2. Avatar photo CarlT says:

      Copy/paste. Copy/paste.

      reCAPTCHA on here would put the odd person into some peril.

  10. Avatar photo B Masefield says:

    NE555: Urggh. Remember the Vodafone/Cityfibre buildout too. Why do you have to be so negative? Sure, it’s important to keep up the pressure on our political class to accelerate this project as fast as we can. But in truth, the build is being conducted impressively quickly at the moment. You’re not going to move much faster than this in practice.

  11. Avatar photo Julian says:

    The huge stupidity of the way that FTTP is being sold for the home landline situation is BT (both Retail and Openreach/Wholesale) selling a fixed speed but with unlimited capacity and then charging a lot more for full speed activation of the fibre connection but also with unlimited capacity. Yet on mobile data the reverse situation prevails and you pay for what you use and do not pay for the maximum speed at which you can suck down data from the transmitter.

    If instead FTTP home broadband was sold like gas and electricity just paying for what you consume with the same standing charge then everyone would take FTTP (where available) at full speed and pay for what they use and the investment in the FTTP would be fully utilised. However perhaps a reason that hasn’t happened is that the Openreach backbone network couldn’t cope with delivering the full speed the fibre is currently hobbled to (was 300Mbps and now 900/1000Mbps).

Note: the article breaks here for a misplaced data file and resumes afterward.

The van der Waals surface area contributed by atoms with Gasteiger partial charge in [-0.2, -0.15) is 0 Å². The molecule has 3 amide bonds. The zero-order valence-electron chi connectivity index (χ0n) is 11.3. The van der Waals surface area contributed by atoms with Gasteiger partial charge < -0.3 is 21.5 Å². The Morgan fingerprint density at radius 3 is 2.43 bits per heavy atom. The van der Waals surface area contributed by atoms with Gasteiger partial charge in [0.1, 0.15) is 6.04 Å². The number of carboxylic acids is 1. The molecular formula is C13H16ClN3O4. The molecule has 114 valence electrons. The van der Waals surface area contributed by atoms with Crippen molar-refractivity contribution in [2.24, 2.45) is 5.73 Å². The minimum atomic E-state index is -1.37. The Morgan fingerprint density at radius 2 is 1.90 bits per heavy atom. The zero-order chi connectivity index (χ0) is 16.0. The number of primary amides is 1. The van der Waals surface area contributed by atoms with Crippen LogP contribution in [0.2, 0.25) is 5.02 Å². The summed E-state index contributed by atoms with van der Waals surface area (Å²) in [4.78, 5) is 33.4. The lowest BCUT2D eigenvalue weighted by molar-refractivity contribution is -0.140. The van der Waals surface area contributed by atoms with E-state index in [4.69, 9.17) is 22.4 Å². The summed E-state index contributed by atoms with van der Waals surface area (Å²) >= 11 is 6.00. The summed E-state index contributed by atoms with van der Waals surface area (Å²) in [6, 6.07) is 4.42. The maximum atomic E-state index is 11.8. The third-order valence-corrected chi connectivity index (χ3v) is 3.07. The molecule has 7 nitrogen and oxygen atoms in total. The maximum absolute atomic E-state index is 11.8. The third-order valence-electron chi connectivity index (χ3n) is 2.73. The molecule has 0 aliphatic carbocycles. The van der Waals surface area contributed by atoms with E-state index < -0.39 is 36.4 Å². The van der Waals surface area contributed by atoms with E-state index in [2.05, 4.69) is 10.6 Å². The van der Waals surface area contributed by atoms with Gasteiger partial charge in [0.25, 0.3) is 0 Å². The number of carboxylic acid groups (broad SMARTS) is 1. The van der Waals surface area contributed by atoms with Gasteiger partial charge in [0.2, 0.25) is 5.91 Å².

Also in addition a situation prevailed where Sky and TalkTalk were not incentivised to enter the marketplace by Ofcom while BT used FTTP to ripoff people on new housing estates with uncompetitive prices due to their happy monopoly supplier situation that Ofcom outrageously allowed. This made FTTP a Cinderella product that was seen as odd, expensive and not mainstream and greatly hindered takeup by properties that it passed.

    With a rational marketing strategy I and all the other residents in Capel with FTTP passing our doors since 2015 would have been incentivised to switch to it straight away but because BT sold it as a super luxury broadband product the generally adequate 16Mbps+ downstream ADSL2+ speeds (only not adequate for serious business data applications needing to upload a lot faster than 1Mbps or may be 4 adult or 2 adults and 2 teens households) available to more than 50% of customers on the Capel exchange were enough for most of us (even the only 3Mbps or 4Mbps further from the exchange was still adequate and cheaper for most of the people up to 2.5 miles from the exchange).